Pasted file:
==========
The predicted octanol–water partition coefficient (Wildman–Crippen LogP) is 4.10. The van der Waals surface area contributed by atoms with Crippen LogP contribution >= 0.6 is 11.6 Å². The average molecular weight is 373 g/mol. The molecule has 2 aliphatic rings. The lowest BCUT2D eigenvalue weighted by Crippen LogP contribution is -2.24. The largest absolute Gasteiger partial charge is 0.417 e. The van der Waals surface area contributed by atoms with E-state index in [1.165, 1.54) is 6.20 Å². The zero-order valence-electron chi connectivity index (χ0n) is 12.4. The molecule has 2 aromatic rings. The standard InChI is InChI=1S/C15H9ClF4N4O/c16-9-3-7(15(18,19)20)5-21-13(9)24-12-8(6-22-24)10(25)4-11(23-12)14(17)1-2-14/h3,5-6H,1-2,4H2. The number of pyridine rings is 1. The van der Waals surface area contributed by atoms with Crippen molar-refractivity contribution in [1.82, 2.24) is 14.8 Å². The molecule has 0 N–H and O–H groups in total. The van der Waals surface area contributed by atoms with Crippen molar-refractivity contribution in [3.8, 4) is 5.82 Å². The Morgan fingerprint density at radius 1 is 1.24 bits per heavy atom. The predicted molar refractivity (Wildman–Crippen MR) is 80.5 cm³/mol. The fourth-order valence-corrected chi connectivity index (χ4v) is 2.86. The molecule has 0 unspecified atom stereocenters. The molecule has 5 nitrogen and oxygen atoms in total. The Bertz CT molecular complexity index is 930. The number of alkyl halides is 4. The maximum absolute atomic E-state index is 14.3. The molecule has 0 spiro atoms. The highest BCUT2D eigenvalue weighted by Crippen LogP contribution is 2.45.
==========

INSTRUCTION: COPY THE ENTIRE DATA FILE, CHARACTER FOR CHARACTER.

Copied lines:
The predicted octanol–water partition coefficient (Wildman–Crippen LogP) is 4.10. The van der Waals surface area contributed by atoms with Crippen LogP contribution >= 0.6 is 11.6 Å². The average molecular weight is 373 g/mol. The molecule has 2 aliphatic rings. The lowest BCUT2D eigenvalue weighted by Crippen LogP contribution is -2.24. The largest absolute Gasteiger partial charge is 0.417 e. The van der Waals surface area contributed by atoms with E-state index in [1.165, 1.54) is 6.20 Å². The zero-order valence-electron chi connectivity index (χ0n) is 12.4. The molecule has 2 aromatic rings. The standard InChI is InChI=1S/C15H9ClF4N4O/c16-9-3-7(15(18,19)20)5-21-13(9)24-12-8(6-22-24)10(25)4-11(23-12)14(17)1-2-14/h3,5-6H,1-2,4H2. The number of pyridine rings is 1. The van der Waals surface area contributed by atoms with Crippen molar-refractivity contribution in [1.82, 2.24) is 14.8 Å². The molecule has 0 N–H and O–H groups in total. The van der Waals surface area contributed by atoms with Crippen molar-refractivity contribution in [3.8, 4) is 5.82 Å². The Morgan fingerprint density at radius 1 is 1.24 bits per heavy atom. The predicted molar refractivity (Wildman–Crippen MR) is 80.5 cm³/mol. The fourth-order valence-corrected chi connectivity index (χ4v) is 2.86. The molecule has 0 unspecified atom stereocenters. The molecule has 5 nitrogen and oxygen atoms in total. The Bertz CT molecular complexity index is 930. The number of alkyl halides is 4. The maximum absolute atomic E-state index is 14.3. The molecule has 0 spiro atoms. The highest BCUT2D eigenvalue weighted by Crippen LogP contribution is 2.45.